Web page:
Accessible Requires Authentication Published by De Gruyter April 23, 2015

The glucocorticoid receptor in inflammatory processes: transrepression is not enough

Sabine Hübner, Lien Dejager, Claude Libert and Jan P. Tuckermann
From the journal Biological Chemistry


Glucocorticoids (GCs) are the most commonly used anti-inflammatory agents to treat inflammatory and immune diseases. However, steroid therapies are accompanied by severe side-effects during long-term treatment. The dogma that transrepression of genes, by tethering of the glucocorticoid receptor (GR) to DNA-bound pro-inflammatory transcription factors, is the main anti-inflammatory mechanism, is now challenged. Recent discoveries using conditional GR mutant mice and genomic approaches reveal that transactivation of anti-inflammatory acting genes is essential to suppress many inflammatory disease models. This novel view radically changes the concept to design selective acting GR ligands with a reduced side-effect profile.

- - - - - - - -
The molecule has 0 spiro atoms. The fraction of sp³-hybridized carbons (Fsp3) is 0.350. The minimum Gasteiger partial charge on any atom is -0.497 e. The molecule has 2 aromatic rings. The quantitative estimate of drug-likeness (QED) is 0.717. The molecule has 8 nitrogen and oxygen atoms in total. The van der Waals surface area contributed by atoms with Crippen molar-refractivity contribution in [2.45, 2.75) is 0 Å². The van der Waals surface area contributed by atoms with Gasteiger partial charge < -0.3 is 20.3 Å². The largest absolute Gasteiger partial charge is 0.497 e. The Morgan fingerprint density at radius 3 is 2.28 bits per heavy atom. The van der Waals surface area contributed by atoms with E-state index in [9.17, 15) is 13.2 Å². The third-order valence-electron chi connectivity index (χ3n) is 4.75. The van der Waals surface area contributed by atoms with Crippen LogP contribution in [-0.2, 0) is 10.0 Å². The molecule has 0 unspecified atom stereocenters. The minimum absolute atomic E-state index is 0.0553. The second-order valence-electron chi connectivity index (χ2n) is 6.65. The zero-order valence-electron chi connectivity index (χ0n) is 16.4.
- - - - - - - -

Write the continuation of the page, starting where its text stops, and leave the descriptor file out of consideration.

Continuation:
Corresponding author: Jan P. Tuckermann, Institute for Comparative Molecular Endocrinology (CME), University of Ulm, Helmholtzstrasse 8/1, 89075 Ulm, Germany, e-mail:
aThese authors contributed equally to this work.


JT acknowledges support from Deutsche Forschungsgemeinschaft ‘Immunobone’ (SPP 1468 Tu220/6–2, Collaborative Research Centre 1149) from KaroBioScience Foundation and the EU FP7 Programme BRAINAGE.


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Received: 2015-1-15
Accepted: 2015-4-13
Published Online: 2015-4-23
Published in Print: 2015-11-1

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